Just two months after Microsoft helped take over the Citadel botnet, the company is saying they have taken down 88 percent of the enterprise.
Citadel is a Trojan that steals financial information from a variety of sources. It started as a version of the Zeus malware and moved up in the ranks when attackers wanted to grab larger amounts of money from victims.
Citadel gave attackers the ability to steal user names and passwords for online banking sites, and was able to build thousands of individual botnets around the world.
In June, Microsoft and law enforcement agencies and other security companies, fired up operation that helped disrupt quite a few of the Citadel-based botnets. Working with U.S. Marshals, the company was able to physically remove from data centers some servers used by Citadel botmasters.
The Citadel operation was the latest in a string of anti-botnet maneuvers conducted by the company over the last few years. Microsoft also has been involved in operations that helped take down botnets such as Kelihos, Bamital, Nitol and others.
Part of the operation involved Microsoft sinkholing thousands of domains used by Citadel botmasters for command and control purposes. But, some of those domains turned out to be sinkholes that malware researchers had set up previously in order to track Citadel’s operations. A couple of days after the takedown of Citadel, a Swiss security researcher said several hundred of his sinkholed domains ended up redirected to Microsoft’s servers.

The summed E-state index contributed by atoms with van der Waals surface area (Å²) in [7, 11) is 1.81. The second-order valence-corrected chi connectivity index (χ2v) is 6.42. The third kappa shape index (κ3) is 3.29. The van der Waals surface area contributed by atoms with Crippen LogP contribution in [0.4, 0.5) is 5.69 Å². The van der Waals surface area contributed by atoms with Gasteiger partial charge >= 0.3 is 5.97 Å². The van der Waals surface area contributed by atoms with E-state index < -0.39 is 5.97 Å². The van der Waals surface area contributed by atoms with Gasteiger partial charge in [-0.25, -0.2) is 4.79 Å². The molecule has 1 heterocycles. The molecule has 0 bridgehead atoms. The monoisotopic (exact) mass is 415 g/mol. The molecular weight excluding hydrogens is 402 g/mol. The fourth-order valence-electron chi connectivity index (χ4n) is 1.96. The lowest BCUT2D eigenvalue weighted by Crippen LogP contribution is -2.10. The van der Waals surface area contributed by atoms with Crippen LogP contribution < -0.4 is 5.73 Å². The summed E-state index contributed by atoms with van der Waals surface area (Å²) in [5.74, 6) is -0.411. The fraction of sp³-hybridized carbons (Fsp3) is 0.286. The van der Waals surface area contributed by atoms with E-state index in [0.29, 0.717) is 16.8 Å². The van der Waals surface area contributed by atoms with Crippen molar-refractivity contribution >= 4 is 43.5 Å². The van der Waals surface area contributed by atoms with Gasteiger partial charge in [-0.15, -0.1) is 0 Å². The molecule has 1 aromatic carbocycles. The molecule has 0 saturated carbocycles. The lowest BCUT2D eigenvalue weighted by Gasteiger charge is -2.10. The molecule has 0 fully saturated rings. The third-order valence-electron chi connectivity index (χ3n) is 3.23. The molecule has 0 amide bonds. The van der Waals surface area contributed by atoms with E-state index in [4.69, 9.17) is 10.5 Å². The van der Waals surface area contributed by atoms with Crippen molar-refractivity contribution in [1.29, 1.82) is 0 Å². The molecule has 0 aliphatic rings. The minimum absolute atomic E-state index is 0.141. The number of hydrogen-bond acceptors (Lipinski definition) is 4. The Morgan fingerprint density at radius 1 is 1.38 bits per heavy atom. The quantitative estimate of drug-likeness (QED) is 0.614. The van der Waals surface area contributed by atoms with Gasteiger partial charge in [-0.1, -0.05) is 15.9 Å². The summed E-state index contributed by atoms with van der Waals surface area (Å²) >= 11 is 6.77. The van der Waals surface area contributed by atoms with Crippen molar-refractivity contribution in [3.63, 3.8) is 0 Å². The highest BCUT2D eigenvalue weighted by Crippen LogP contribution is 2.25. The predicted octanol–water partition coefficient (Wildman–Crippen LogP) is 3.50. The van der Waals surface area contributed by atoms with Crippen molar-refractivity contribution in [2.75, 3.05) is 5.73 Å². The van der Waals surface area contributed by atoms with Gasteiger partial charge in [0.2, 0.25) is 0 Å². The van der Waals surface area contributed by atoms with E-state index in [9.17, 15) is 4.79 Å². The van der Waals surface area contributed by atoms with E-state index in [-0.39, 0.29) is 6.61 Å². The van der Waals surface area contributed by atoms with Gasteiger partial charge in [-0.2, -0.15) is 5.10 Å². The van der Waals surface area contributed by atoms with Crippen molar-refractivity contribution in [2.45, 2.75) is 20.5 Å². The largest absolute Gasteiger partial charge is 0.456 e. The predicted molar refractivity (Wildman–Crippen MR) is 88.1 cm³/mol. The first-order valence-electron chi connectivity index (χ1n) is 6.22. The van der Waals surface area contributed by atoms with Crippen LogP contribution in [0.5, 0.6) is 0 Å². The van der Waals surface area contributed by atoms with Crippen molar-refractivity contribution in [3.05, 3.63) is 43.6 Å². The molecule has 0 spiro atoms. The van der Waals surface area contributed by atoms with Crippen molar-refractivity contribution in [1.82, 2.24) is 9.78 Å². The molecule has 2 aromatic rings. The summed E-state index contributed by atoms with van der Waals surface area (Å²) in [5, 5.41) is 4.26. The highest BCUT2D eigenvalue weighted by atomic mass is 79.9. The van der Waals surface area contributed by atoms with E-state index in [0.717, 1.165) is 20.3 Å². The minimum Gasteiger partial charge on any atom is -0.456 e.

Microsoft officials said Operation b54, the code name for the Citadel takedown, was a success and has made a difference in the botnet’s ability to operate.
“According to our data, as of July 23, our coordinated action against the threat has disrupted roughly 88 percent of the Citadel botnets operating worldwide. In addition, our analysis shows that approximately 40 percent of the computers we believe to have been infected with Citadel and directly impacted by our operation have been cleaned since the time of our action in June, and we continue to work with others to help clean the remaining victims. As I stated in a recent blog post sharing our initial revelations from this operation, we believe that this was a very successful action, and we continue to be pleased with the positive results we’re seeing,” said Richard Boscovich of the Microsoft Digital Crimes Unit.